Black Fungus Reported Among Survivors of COVID in India, Some Patients Lose Eyesight

Cases of potentially serious black fungus infections have been reported in patients who have recovered from COVID-19 in India, according to news reports from the country. The infections, found in several hospitals in Delhi and Gujarat, are said to be responsible for at least eight patients losing their eyesight.

An expert from the U.S. Centers for Disease Control and Prevention (CDC) told Newsweek that the agency knew of the black fungus reports in India.

India hospital
A Covid-19 coronavirus patient is shifted to ward after admission at GTB hospital in New Delhi on April 29, 2021. Getty

Black fungus infections—scientifically known as mucormycosis—have been found in at least 40 COVID patients in the western state of Gujarat, according to several major Indian news outlets. Though usually treatable, when left left untreated, mucormycosis can cause vision loss and increase mortality.

"We're aware of the reports of mucormycosis cases in India," Dr. Tom Chiller, head of the fungal branch at the CDC, told Newsweek via email. He also noted reports of cases of Aspergillus mold infection in patients with COVID-19 around the world.

India has recorded more than 21.4 million confirmed COVID-19 infections and at least 234,083 deaths. The country set a global record of 414,188 new cases in the past 24 hours. The 40 cases of mucormycosis that were recorded in Gujarat came from the city of Surat within the past 15 days, according to India Today.

The CDC's website notes black fungus is a rare but serious infection caused by naturally occurring molds or fungi classified as mucormycetes. It's commonly found in soil, leaves and animal dung. The fungal infection often affects the sinuses or lungs after the fungal spores are inhaled, but skin infections can result after cuts, burns or other injuries. The CDC reports that mucormycosis cases have an overall all-cause mortality rate of 54 percent, but it's unclear what the rates are for COVID patients.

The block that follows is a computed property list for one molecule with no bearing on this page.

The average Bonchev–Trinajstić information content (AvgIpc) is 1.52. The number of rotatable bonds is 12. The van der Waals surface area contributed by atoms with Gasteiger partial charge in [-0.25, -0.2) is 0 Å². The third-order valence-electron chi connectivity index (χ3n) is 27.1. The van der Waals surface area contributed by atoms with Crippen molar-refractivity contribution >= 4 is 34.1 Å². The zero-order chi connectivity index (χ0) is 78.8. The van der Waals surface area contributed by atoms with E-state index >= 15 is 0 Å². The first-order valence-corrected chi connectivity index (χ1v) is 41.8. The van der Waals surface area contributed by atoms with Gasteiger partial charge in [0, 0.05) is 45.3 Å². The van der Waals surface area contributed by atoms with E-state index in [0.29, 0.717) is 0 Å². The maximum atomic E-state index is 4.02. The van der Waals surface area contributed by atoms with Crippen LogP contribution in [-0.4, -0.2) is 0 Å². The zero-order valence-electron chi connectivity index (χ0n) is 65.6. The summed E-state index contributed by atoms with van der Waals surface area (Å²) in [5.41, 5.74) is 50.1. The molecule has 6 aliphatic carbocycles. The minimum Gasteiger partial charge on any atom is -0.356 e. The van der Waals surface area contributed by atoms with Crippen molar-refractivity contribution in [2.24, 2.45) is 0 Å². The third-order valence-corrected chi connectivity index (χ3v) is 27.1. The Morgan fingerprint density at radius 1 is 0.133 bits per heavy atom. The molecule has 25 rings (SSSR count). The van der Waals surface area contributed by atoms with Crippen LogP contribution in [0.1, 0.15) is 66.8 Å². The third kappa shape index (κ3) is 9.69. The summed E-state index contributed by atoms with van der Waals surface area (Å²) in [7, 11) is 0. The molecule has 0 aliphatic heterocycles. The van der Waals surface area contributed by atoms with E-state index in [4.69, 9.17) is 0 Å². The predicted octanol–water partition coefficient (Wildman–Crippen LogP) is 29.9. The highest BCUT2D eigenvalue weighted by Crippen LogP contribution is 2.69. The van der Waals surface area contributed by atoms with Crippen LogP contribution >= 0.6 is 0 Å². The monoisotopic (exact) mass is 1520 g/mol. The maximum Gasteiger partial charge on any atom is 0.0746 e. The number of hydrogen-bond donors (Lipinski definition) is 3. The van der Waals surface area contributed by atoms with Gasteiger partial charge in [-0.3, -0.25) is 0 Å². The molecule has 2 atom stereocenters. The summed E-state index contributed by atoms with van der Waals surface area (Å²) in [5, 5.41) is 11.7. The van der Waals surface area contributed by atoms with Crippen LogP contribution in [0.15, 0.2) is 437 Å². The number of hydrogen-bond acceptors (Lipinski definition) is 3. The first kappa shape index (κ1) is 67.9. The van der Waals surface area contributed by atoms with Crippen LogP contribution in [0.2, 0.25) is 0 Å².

Reports have previously linked the increased risk of the fungal infection with COVID-19, including a case study in an April 2021 issue of The BMJ medical journal of an Indian woman who got mucormycosis after recovering from COVID. Black fungus isn't considered dangerous to people with healthy immune systems, but individuals with low immunity—such as the diabetic woman in The BMJ study—are thought to be more vulnerable.

Dr. Anna Q. Yaffee, an emergency medicine physician and epidemiologist at Emory University and Grady Memorial Hospital, explained the likely way in which those first infected with the virus may then get mucormycosis. She told Newsweek: "Since steroids are a treatment given in some COVID patients, it is plausible that they could become infected with this fungus as the steroids could create an immunocompromised state."

This isn't the first time Gujarat has sounded the alarms about mucormycosis. In December, the state issued an advisory about the infection following its discovery in some patients who recovered from COVID.

Gujarat isn't the only area where cases have been reported, either. Dr. Atul Gogia from Delhi's Sir Ganga Ram Hospital told The Independent,in an article published Friday, that his hospital is seeing "at least a case of mucormycosis every day, but it is nothing unusual."

India also isn't the only country where the infection has been found in COVID patients.

"While surveillance of mucormycosis is limited, we have been seeing some of these types of cases in the United States," the CDC's Dr. Chiller told Newsweek. "Fortunately, they appear to be quite rare. Fungi are ever-present and can act in unpredictable ways, so it's important for clinicians to be aware of the potential for fungal infections among COVID-19 patients."